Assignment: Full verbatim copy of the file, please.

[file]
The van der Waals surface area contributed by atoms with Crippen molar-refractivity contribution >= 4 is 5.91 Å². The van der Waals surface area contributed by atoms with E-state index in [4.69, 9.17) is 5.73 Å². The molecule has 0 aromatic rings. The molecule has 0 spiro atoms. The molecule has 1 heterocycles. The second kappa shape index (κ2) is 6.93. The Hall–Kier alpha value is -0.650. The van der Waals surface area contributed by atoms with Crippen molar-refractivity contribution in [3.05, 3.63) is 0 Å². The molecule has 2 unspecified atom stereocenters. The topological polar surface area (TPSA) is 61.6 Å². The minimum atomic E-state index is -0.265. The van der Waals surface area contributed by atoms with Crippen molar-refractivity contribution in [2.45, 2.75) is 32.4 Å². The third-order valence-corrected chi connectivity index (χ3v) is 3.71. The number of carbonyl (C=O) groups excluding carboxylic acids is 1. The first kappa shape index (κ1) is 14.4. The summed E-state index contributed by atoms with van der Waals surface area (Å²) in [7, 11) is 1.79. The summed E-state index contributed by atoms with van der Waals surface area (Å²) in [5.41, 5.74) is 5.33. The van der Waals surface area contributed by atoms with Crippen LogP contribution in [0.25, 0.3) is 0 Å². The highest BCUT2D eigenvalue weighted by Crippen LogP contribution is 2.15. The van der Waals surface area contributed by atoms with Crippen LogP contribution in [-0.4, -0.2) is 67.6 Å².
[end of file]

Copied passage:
The van der Waals surface area contributed by atoms with Crippen molar-refractivity contribution >= 4 is 5.91 Å². The van der Waals surface area contributed by atoms with E-state index in [4.69, 9.17) is 5.73 Å². The molecule has 0 aromatic rings. The molecule has 0 spiro atoms. The molecule has 1 heterocycles. The second kappa shape index (κ2) is 6.93. The Hall–Kier alpha value is -0.650. The van der Waals surface area contributed by atoms with Crippen molar-refractivity contribution in [3.05, 3.63) is 0 Å². The molecule has 2 unspecified atom stereocenters. The topological polar surface area (TPSA) is 61.6 Å². The minimum atomic E-state index is -0.265. The van der Waals surface area contributed by atoms with Crippen molar-refractivity contribution in [2.45, 2.75) is 32.4 Å². The third-order valence-corrected chi connectivity index (χ3v) is 3.71. The number of carbonyl (C=O) groups excluding carboxylic acids is 1. The first kappa shape index (κ1) is 14.4. The summed E-state index contributed by atoms with van der Waals surface area (Å²) in [7, 11) is 1.79. The summed E-state index contributed by atoms with van der Waals surface area (Å²) in [5.41, 5.74) is 5.33. The van der Waals surface area contributed by atoms with Crippen LogP contribution in [0.25, 0.3) is 0 Å². The highest BCUT2D eigenvalue weighted by Crippen LogP contribution is 2.15. The van der Waals surface area contributed by atoms with Crippen LogP contribution in [-0.4, -0.2) is 67.6 Å².